Westerns. Horror films. Two great genres that go great together? You would think so. Westerns and horror films are, more than any American film genres I can think of, viscerally grounded in mortality, the vulnerability of human flesh and the primal drive of survival instinct. Whether facing wild animals or bloodthirsty monsters, cold-blooded gunfighters or psychotic madmen, roving bands of raiders or packs of zombies, the heroes of these films fight to live. “It feels like a natural connection. They’re two of the most cinematic experiences that you have watching a movie,” notes director J.T. Petty. He should know — his film “The Burrowers,” which was released on DVD yesterday, is the most recent and one of the most creative approaches to the horror western hybrid, a unsettling monster movie by way of “The Searchers.”
Despite seeming ripe territory, there are relatively few horror westerns to speak of, but a healthy resurgence appears to be in the works. The horror western comic book “Jonah Hex” is coming to the screen with Josh Brolin as the lead. The indie film “Death Keeps Coming,” about a gunfighter and a gypsy curse, is due out later this year. And last year, “The Descent”‘s Neil Marshall announced “Sacrilege,” which he describes as a “pitch-black, gritty, period horror movie… ‘Unforgiven’ by way of H.P. Lovecraft.” Here’s a countdown of the best, most creative and most distinctive examples (so far) of the horror western:
10. “Curse of the Undead” (1959)
Directed by Edward Dein
From Universal Pictures, home of the great golden age horror movies and the increasingly cheap monster movie team-ups, comes this clever genre mash-up: a gunslinging vampire in a frontier town. Clad in de rigueur black, Drake Robey (Michael Pate) isn’t the fastest draw in the West, but when you’re already dead, you don’t need to fire the first shot, merely the last. The production is strictly B-movie, from the stilted dialogue and sanctimonious stiff of a hero (Eric Fleming) to the generic-looking frontier set, but the bland township of the daytime becomes stark and eerie at night and the vaguely Spanish architecture provides some old world flourish. Director Edward Dein (who also made the minor 1955 cult noir “Shack Out in 101”) floats a little fog in for added atmospherics and throws an eerie ambiance into the otherwise conventional soundtrack with otherworldly theremin sounds signaling Robey’s appearance. And it offers what may be the first cinematic vampire who can endure (painfully) the daylight, a concept that was revived a few decades later for 1990’s “Sundown: The Vampire in Retreat.”
9. “Westworld” (1973)
Directed by Michael Crichton
Not exactly a horror film, and a meta-western at best, the terror of “Westworld” is not supernatural but technological: a Wild West frontier town amusement park gone out of control. The place is less a historical evocation than a rollicking movie fantasy come to life, with robots playing the roles of sheriff, gunfighters and dance hall floozies. Yul Brynner plays off his “Magnificent Seven” role as a bionic villain who dies at the hand of every guest who draws on him. When the master control program (an earthbound cousin to HAL 9000?) malfunctions (or rebels?), the gunfighting machine is no longer programmed to lose, and he’s out for revenge, a Frankenstein cyborg in black hat and cowboy boots on mission to gun down the greenhorn (Richard Benjamin, a suburban guy playing dress-up) who last killed him. It’s as much science fiction as western or horror, but Brynner’s relentless pursuit of the thoroughly outclassed Benjamin is unnerving even in the high noon of dusty Western streets.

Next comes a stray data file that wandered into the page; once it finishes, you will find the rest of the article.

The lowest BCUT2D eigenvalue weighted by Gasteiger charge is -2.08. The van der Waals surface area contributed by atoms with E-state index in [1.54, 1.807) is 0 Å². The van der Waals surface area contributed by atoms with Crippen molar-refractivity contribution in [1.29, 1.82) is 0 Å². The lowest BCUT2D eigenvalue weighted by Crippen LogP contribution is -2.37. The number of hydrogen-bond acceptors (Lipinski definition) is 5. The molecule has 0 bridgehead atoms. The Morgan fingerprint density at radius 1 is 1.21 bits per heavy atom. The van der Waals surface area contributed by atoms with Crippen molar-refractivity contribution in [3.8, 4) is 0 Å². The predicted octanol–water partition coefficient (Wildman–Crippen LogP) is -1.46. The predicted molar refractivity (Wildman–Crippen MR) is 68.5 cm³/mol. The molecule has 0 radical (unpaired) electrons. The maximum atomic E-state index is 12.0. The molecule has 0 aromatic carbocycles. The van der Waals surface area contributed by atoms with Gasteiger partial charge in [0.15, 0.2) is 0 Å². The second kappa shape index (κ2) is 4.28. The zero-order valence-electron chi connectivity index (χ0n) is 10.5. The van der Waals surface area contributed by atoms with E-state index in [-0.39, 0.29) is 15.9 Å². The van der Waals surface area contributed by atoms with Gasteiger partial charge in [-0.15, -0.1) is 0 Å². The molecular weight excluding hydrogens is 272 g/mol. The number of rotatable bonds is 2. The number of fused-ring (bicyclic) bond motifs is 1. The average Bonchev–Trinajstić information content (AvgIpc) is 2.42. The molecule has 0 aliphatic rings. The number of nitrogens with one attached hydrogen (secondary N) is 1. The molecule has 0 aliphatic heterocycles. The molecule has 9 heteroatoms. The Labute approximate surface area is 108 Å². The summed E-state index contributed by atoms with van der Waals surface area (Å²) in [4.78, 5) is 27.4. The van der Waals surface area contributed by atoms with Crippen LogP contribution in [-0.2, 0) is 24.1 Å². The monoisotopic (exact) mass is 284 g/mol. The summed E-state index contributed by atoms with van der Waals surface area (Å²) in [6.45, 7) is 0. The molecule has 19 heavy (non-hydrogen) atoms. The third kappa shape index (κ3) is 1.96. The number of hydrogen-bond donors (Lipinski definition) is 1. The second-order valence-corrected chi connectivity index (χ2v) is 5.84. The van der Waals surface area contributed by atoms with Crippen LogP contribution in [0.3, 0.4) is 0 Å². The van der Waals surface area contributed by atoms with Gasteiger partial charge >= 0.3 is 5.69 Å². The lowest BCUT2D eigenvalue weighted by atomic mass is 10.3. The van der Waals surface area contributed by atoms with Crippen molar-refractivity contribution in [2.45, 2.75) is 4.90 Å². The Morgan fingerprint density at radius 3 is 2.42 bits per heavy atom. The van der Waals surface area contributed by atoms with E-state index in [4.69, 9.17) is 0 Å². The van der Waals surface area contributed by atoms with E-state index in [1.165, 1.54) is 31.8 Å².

8. “Grim Prairie Tales: Hit the Trail to…Terror” (1990)
Directed by Wayne Coe
“Wanna hear a story?” This sagebrush twist on the horror anthology draws its title from a play on words with Grimm fairy tales, but these campfire yarns are more conceptual than blood curdling. James Earl Jones and Brad Dourif play travelers and uneasy campmates who swap scary stories over a long prairie night. Dourif is an Eastern intellectual who likes to deconstruct the tales, while Jones is a robust bounty hunter at first confused and then inspired by his companion’s commentary, a streak of meta-storytelling that runs through the film. Writer/director Wayne Coe gives a starkly surreal quality to the piece, but the tales themselves are more inspired anecdotes than full-blooded sagas, weird but not particularly compelling. Much more interesting is the way these strangers bond over a shared love of stories and storytelling. What starts off as a sparring match — with Jones doing his best to intimidate and unnerve this city boy — develops into mutual respect and genuine, if fleeting, friendship. The unusual, ineffable chemistry between the actors makes it all work.